In last month’s NICHE, you were promised a review of selected MIDI interfaces for your Spectrum. We kick off this month, with a package from Micro Musical of Coventry who have come up with a MIDI hardware and a software add-on for Romantic Robot’s excellent Music Typewriter program.

We reviewed Music Typewriter in the May issue, where it was judged to be a program of worth, providing excellent graphics, and musical facilities including screen print out and memory space in which tunes may be stored. The editing facilities are simple and easy to use, and the only thing it lacked when we reviewed it was the ability to communicate with musical instruments. Now Micro Musical have come to the rescue. The addition of their MIDI interface and software allows tunes composed on Music Typewriter and saved to tape to be played on MIDI equipped synthesizers. All in all, a pretty logical package.

Once a tune has been created and saved to tape with Music Typewriter, the MIDI hardware can be connected to the Spectrum and Micro Musical’s MIDI Musician software loaded. This provides further editing facilities and allows you to control external instruments via MIDI. Like Music Typewriter, it will only store monophonic tunes (ie single note sequences — no chords) up to 254 notes long. This means that it will only run in MIDI’s Omni Mode, as it only gives note information and no voice information. Because the package is designed to control any MIDI equipment, it has cut short on some of the possibilities that MIDI has to offer. Given more powerful software, perhaps, other MIDI facilities could have been included, especially the ability to change sounds within the music you’ve written — but you can’t have everything, can you?

The guts of the package is the interface which allows you to plug in MIDI synths, and also non-MIDI equipment such as drum machines. Any tune written into the Spectrum can be performed on a MIDI synth, via the interface. The timing can either be run from the Spectrum itself, the synthesizer/single keyboard or a MIDI drum machine. You can also add drum machines and certain non-MIDI equipment via the ‘sync’ input on the interface to create an impressive array of sound. The editing facilities are thoughtful and comprehensive. High, medium and low registers on the synth can be selected, which in many cases allow you to play notes that the synth keyboard cannot reach. It will also allow you to change your masterpiece into any key. I was a mite niggled however, that the stated key of the demo tune was inaccurate.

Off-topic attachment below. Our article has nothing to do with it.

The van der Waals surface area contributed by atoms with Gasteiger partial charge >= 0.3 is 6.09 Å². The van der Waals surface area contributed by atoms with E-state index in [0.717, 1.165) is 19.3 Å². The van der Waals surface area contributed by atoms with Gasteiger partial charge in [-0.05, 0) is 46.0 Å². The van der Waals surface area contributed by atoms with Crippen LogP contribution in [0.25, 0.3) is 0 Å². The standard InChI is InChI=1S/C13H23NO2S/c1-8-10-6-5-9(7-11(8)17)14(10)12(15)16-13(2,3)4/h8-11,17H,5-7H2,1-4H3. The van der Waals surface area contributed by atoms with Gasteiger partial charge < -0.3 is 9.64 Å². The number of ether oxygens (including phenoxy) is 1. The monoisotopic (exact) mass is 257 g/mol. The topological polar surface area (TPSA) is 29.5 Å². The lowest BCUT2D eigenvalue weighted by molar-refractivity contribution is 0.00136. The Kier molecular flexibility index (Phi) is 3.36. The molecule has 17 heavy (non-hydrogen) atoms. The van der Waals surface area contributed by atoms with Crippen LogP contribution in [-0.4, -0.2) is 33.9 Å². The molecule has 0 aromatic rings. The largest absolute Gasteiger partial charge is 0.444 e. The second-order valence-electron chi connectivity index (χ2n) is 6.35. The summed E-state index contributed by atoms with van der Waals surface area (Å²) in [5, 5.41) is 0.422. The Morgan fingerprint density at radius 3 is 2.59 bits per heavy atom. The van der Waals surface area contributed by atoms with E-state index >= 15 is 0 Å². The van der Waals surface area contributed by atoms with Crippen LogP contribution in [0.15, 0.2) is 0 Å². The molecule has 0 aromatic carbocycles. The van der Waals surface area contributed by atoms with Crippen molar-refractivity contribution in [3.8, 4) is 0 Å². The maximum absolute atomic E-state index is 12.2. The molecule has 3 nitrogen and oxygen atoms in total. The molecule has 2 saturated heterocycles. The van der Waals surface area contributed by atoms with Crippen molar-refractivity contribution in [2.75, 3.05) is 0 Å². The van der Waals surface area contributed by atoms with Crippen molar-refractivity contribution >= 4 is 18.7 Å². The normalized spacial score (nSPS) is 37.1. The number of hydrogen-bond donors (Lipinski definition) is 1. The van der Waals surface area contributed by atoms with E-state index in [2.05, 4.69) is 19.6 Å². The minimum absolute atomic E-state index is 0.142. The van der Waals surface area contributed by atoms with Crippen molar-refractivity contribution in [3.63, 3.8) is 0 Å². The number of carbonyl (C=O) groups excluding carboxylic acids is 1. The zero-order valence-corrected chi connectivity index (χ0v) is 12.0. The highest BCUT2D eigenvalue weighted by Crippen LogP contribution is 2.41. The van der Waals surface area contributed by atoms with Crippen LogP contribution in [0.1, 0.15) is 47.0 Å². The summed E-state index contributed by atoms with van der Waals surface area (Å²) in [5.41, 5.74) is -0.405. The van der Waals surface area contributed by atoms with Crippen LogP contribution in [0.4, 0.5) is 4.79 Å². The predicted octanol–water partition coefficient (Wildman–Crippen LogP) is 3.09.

Minor faults apart, I particularly liked the inclusion of MIDI leads and the microdrive converter programs to the package which allow you to put both Music Typewriter and MIDI Musician onto Microdrive cartridge. A rare touch, nowadays!

The package includes everything you need to load up and go... Generally, Micro Musician’s software and hardware is a fine addition to an already proven music program. In combination they give an excellent introduction to music and MIDI control. Micro Musical promise that more software is on the way for their interface, which will add extra facilities to Micro Musician’s repertoire — having lashed out your cash on the initial hardware, there will be more software available to run on it.

I don’t think that Micro Musical are under any illusions that this system will be bought by professional musicians, who would be willing to lay out perhaps ten times as much for a dedicated system. For those of us with slightly less to spend, their package represents quite good value. For a little under £100 you get the hardware, and software to drive it including Romantic Robot’s Music Typewriter and Microdriver.

When Micro Musical demonstrated their MIDI equipment to us, they used the Casio CZ101 to put the Spectrum through its musical paces. The CZ101 is a very sophisticated state-of-the-art synth which has a five octave range with eight pre-set voices allowing you to create a lot of interesting sounds. This synth normally retails for around the £345 mark — and while we were there we took the opportunity to twist an arm or two. As a result, MM are prepared to throw their MIDI package in for free for CRASH readers who buy a CZ101 from them. They don’t just make MIDI’s you see, they sell keyboards too! Get in touch with them for further info...

David Thompson, the man who wrote the controlling software for Micro Musical’s MIDI Interface package stands behind a tableful of gear under the control of a humble Spectrum in MM’s music lab.